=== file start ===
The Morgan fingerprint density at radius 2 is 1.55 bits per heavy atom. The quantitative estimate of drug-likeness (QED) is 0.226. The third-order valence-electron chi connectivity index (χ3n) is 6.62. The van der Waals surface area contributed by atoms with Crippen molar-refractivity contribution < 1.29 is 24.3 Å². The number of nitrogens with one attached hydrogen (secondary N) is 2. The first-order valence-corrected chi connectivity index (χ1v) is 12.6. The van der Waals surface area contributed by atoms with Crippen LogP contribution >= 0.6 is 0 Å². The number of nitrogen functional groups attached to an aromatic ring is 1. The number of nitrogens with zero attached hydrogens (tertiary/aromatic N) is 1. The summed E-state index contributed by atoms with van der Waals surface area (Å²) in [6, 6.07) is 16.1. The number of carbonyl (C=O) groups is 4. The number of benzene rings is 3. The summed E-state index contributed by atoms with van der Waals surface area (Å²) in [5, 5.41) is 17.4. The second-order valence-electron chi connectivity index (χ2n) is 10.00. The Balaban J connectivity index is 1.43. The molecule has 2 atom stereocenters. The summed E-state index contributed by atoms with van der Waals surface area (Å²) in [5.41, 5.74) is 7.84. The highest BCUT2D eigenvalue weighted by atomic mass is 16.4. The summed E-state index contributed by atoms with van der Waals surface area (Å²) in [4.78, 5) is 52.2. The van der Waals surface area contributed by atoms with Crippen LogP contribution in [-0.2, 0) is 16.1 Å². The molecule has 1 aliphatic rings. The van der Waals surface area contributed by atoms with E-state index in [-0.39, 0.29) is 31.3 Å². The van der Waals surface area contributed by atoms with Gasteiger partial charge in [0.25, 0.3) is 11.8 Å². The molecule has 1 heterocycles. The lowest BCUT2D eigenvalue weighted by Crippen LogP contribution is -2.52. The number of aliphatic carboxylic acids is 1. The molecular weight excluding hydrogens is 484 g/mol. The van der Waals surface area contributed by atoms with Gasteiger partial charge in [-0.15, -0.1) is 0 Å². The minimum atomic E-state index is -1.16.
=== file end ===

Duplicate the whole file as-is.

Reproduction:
The Morgan fingerprint density at radius 2 is 1.55 bits per heavy atom. The quantitative estimate of drug-likeness (QED) is 0.226. The third-order valence-electron chi connectivity index (χ3n) is 6.62. The van der Waals surface area contributed by atoms with Crippen molar-refractivity contribution < 1.29 is 24.3 Å². The number of nitrogens with one attached hydrogen (secondary N) is 2. The first-order valence-corrected chi connectivity index (χ1v) is 12.6. The van der Waals surface area contributed by atoms with Crippen LogP contribution >= 0.6 is 0 Å². The number of nitrogen functional groups attached to an aromatic ring is 1. The number of nitrogens with zero attached hydrogens (tertiary/aromatic N) is 1. The summed E-state index contributed by atoms with van der Waals surface area (Å²) in [6, 6.07) is 16.1. The number of carbonyl (C=O) groups is 4. The number of benzene rings is 3. The summed E-state index contributed by atoms with van der Waals surface area (Å²) in [5, 5.41) is 17.4. The second-order valence-electron chi connectivity index (χ2n) is 10.00. The Balaban J connectivity index is 1.43. The molecule has 2 atom stereocenters. The summed E-state index contributed by atoms with van der Waals surface area (Å²) in [5.41, 5.74) is 7.84. The highest BCUT2D eigenvalue weighted by atomic mass is 16.4. The summed E-state index contributed by atoms with van der Waals surface area (Å²) in [4.78, 5) is 52.2. The van der Waals surface area contributed by atoms with Crippen LogP contribution in [-0.2, 0) is 16.1 Å². The molecule has 1 aliphatic rings. The van der Waals surface area contributed by atoms with E-state index in [-0.39, 0.29) is 31.3 Å². The van der Waals surface area contributed by atoms with Gasteiger partial charge in [0.25, 0.3) is 11.8 Å². The molecule has 1 heterocycles. The lowest BCUT2D eigenvalue weighted by Crippen LogP contribution is -2.52. The number of aliphatic carboxylic acids is 1. The molecular weight excluding hydrogens is 484 g/mol. The van der Waals surface area contributed by atoms with Gasteiger partial charge in [-0.15, -0.1) is 0 Å². The minimum atomic E-state index is -1.16.